“It will supplement the number of initiatives that we’ve taken to expand the M-Pesa ecosystem in the past few years.” The card, which is near-field communication (NFC) enabled, has been rolled out in Nakuru — with a nationwide launch scheduled for July. Its variants include a phone sticker and a wristband.
Normal M-Pesa charges will apply. Customers will not be required to show cashiers their “confirmation” messages as proof of payment. Kenya’s economy is still mainly reliant on cash payments with plastic cards and mobile money services such as M-Pesa, Airtel Money and Orange Money still lagging behind.
Safaricom’s move to ease M-Pesa payments through the cards is an attempt to grow its income from retail payments and boost mobile money revenue which stood at Sh55.1 billion in March, a 32.7 per cent year-on-year growth. The telco has issued the devices to 13,000 customers in Nakuru and 600 retailers in the town have acquired the NFC-compatible PoS machines.
Credit: Nation Group Kenya
Safaricom Ltd, East Africa’s biggest mobile-phone company, would have to reconsider future investment in Kenya if proposals to break up the company are implemented, the head of mobile money at parent Vodafone Plc said.
The company 40 percent owned by Newbury, England-based Vodafone was found to be Kenya’s dominant carrier in a draft report by U.K.-based advisory group Analysys Mason. The study was commissioned by the Communications Authority of Kenya to check whether the market leader had abused its position.
The report recommends Safaricom opens up its mobile-money platform known as M-Pesa to transfers from competitors’ services at prices determined by the regulator. Separately, Kenyan opposition lawmaker Jakoyo Midiwo is also proposing a law to force a Safaricom split, a plan that Chief Executive Officer Bob Collymore has called “plain stupid.”
The proposal is “inconceivable thinking,” said Michael Joseph, Vodafone’s director of mobile money, who founded the decade-old service when he was Safaricom’s chief executive officer.
“If you say it’s a 100 percent subsidiary of Safaricom, the M-Pesa Company has to buy services from Safaricom because of the tax implication; value added tax, inter-company taxes, Competition Authority regulations,” Joseph said in a phone interview Monday. “If you have to make these investments and everybody benefits including your competitors, you probably won’t make that investment, you’ll think very carefully about them.”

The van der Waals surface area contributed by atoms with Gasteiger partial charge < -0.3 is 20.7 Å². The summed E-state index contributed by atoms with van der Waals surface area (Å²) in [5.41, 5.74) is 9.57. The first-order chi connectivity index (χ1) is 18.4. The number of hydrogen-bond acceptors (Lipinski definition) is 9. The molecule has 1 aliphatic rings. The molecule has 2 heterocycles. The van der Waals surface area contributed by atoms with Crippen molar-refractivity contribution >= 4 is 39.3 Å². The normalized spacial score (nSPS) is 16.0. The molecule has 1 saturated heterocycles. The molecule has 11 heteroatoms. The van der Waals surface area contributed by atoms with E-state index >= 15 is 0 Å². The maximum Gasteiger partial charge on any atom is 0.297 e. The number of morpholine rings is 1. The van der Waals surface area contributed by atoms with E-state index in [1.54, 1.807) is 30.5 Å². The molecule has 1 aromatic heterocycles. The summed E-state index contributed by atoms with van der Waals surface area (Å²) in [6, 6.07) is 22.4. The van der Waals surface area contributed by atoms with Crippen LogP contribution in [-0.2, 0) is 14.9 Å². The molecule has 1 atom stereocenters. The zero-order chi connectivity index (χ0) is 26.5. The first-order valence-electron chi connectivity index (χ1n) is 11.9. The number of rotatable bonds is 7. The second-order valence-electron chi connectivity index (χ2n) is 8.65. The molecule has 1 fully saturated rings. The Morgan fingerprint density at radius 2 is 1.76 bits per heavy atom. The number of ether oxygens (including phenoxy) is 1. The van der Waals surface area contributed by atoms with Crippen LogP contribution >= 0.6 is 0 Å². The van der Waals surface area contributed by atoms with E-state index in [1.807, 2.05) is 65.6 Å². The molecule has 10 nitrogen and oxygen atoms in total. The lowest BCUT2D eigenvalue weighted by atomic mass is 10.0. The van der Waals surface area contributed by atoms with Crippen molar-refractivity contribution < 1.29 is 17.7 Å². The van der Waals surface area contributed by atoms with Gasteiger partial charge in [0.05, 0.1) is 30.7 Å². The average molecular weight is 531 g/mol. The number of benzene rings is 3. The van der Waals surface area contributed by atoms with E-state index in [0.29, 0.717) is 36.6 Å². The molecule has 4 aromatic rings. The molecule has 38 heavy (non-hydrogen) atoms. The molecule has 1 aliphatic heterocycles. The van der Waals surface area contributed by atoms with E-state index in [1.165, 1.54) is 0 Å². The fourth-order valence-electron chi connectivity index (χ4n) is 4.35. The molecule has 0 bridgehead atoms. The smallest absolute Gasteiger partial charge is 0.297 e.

Depending on how the split is executed, M-Pesa may have to buy services such as Unstructured Supplementary Service Data, or USSD, from its parent at market rates, which would push up the cost of making transfers, Joseph said.
“The whole idea that you want to split a company up because it is successful to me is just completely ridiculous,” he said, referring to the lawmaker’s proposal to break up the company. “You are punishing success. Why would you do that?”
Analysys Mason has declined to comment on its report, which is yet to be finalized. The Communications Authority, which regulates the industry, said last week it’s reviewing the report before releasing it to the public.
Safaricom is Kenya’s biggest mobile provider with a 69 percent market share, according to the regulator’s statistics. Its closest rival is the national unit of Bharti Airtel Ltd., with 17.5 percent, while it also competes with Helios Investment Partners LLP-owned Telkom Kenya.
The Kenyan government doesn’t support regulation that stifles competition or forces companies to split based on their innovation, Information, Communications and Technology Secretary Joe Mucheru said last week. Safaricom shares have fallen for seven consecutive sessions to the lowest level since March 21, according to data compiled by Bloomberg.
“I don’t know why you need a regulatory intervention in a free-market economy,” Joseph said. “I cannot see why you need to have regulations for a guy who cannot be successful because they have never invested.”